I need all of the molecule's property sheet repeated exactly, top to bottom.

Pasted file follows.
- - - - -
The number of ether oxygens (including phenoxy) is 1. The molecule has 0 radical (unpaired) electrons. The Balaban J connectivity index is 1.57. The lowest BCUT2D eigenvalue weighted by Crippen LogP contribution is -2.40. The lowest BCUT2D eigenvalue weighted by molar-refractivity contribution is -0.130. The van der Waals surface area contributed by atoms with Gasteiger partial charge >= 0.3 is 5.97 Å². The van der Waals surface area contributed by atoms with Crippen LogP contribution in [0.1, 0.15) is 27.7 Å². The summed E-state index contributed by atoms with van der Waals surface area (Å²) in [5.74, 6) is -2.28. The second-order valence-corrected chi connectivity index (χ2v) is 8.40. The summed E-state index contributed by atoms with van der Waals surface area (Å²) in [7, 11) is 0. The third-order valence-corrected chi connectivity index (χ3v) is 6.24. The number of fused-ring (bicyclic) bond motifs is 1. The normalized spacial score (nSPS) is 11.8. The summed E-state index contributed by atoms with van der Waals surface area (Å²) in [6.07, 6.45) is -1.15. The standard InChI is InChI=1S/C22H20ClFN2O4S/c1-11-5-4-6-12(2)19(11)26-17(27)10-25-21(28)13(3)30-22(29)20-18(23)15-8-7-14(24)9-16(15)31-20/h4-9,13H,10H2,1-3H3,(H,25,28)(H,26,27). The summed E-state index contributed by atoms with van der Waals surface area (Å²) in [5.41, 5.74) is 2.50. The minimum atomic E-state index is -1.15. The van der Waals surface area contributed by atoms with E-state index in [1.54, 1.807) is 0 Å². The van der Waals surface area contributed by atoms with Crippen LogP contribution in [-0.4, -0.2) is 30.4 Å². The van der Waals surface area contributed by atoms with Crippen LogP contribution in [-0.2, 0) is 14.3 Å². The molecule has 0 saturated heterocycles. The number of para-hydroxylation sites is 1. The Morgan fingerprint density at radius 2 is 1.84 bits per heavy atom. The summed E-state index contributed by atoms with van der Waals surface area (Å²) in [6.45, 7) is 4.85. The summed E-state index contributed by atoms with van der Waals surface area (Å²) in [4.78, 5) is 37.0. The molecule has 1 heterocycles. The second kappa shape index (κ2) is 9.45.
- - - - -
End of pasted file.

The number of ether oxygens (including phenoxy) is 1. The molecule has 0 radical (unpaired) electrons. The Balaban J connectivity index is 1.57. The lowest BCUT2D eigenvalue weighted by Crippen LogP contribution is -2.40. The lowest BCUT2D eigenvalue weighted by molar-refractivity contribution is -0.130. The van der Waals surface area contributed by atoms with Gasteiger partial charge >= 0.3 is 5.97 Å². The van der Waals surface area contributed by atoms with Crippen LogP contribution in [0.1, 0.15) is 27.7 Å². The summed E-state index contributed by atoms with van der Waals surface area (Å²) in [5.74, 6) is -2.28. The second-order valence-corrected chi connectivity index (χ2v) is 8.40. The summed E-state index contributed by atoms with van der Waals surface area (Å²) in [7, 11) is 0. The third-order valence-corrected chi connectivity index (χ3v) is 6.24. The number of fused-ring (bicyclic) bond motifs is 1. The normalized spacial score (nSPS) is 11.8. The summed E-state index contributed by atoms with van der Waals surface area (Å²) in [6.07, 6.45) is -1.15. The standard InChI is InChI=1S/C22H20ClFN2O4S/c1-11-5-4-6-12(2)19(11)26-17(27)10-25-21(28)13(3)30-22(29)20-18(23)15-8-7-14(24)9-16(15)31-20/h4-9,13H,10H2,1-3H3,(H,25,28)(H,26,27). The summed E-state index contributed by atoms with van der Waals surface area (Å²) in [5.41, 5.74) is 2.50. The minimum atomic E-state index is -1.15. The van der Waals surface area contributed by atoms with E-state index in [1.54, 1.807) is 0 Å². The van der Waals surface area contributed by atoms with Crippen LogP contribution in [-0.4, -0.2) is 30.4 Å². The van der Waals surface area contributed by atoms with Crippen LogP contribution in [-0.2, 0) is 14.3 Å². The molecule has 0 saturated heterocycles. The number of para-hydroxylation sites is 1. The Morgan fingerprint density at radius 2 is 1.84 bits per heavy atom. The summed E-state index contributed by atoms with van der Waals surface area (Å²) in [6.45, 7) is 4.85. The summed E-state index contributed by atoms with van der Waals surface area (Å²) in [4.78, 5) is 37.0. The molecule has 1 heterocycles. The second kappa shape index (κ2) is 9.45.